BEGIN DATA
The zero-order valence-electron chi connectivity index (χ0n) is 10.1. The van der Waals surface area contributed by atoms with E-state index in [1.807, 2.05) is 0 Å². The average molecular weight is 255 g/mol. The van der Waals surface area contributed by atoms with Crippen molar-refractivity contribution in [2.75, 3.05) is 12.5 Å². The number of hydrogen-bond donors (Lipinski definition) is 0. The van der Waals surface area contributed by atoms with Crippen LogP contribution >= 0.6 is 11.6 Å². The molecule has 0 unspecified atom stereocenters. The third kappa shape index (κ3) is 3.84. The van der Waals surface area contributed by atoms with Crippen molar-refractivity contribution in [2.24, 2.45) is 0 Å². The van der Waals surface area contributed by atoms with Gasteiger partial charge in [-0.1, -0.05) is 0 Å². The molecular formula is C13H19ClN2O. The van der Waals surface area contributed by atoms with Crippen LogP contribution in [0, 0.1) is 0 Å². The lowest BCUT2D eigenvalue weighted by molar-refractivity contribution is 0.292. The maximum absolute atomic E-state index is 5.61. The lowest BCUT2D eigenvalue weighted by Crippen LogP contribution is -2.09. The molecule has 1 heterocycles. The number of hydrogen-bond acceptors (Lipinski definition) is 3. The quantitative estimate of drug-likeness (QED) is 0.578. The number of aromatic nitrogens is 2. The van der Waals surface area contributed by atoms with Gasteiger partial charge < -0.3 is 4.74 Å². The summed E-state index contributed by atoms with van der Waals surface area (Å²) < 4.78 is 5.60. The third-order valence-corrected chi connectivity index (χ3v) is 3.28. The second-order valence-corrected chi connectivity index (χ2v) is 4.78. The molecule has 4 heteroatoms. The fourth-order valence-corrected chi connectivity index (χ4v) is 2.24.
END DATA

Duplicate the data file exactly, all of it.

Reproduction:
The zero-order valence-electron chi connectivity index (χ0n) is 10.1. The van der Waals surface area contributed by atoms with E-state index in [1.807, 2.05) is 0 Å². The average molecular weight is 255 g/mol. The van der Waals surface area contributed by atoms with Crippen molar-refractivity contribution in [2.75, 3.05) is 12.5 Å². The number of hydrogen-bond donors (Lipinski definition) is 0. The van der Waals surface area contributed by atoms with Crippen LogP contribution >= 0.6 is 11.6 Å². The molecule has 0 unspecified atom stereocenters. The third kappa shape index (κ3) is 3.84. The van der Waals surface area contributed by atoms with Crippen molar-refractivity contribution in [2.24, 2.45) is 0 Å². The van der Waals surface area contributed by atoms with Gasteiger partial charge in [-0.1, -0.05) is 0 Å². The molecular formula is C13H19ClN2O. The van der Waals surface area contributed by atoms with Crippen LogP contribution in [0, 0.1) is 0 Å². The lowest BCUT2D eigenvalue weighted by molar-refractivity contribution is 0.292. The maximum absolute atomic E-state index is 5.61. The lowest BCUT2D eigenvalue weighted by Crippen LogP contribution is -2.09. The molecule has 1 heterocycles. The number of hydrogen-bond acceptors (Lipinski definition) is 3. The quantitative estimate of drug-likeness (QED) is 0.578. The number of aromatic nitrogens is 2. The van der Waals surface area contributed by atoms with Gasteiger partial charge < -0.3 is 4.74 Å². The summed E-state index contributed by atoms with van der Waals surface area (Å²) < 4.78 is 5.60. The third-order valence-corrected chi connectivity index (χ3v) is 3.28. The second-order valence-corrected chi connectivity index (χ2v) is 4.78. The molecule has 4 heteroatoms. The fourth-order valence-corrected chi connectivity index (χ4v) is 2.24.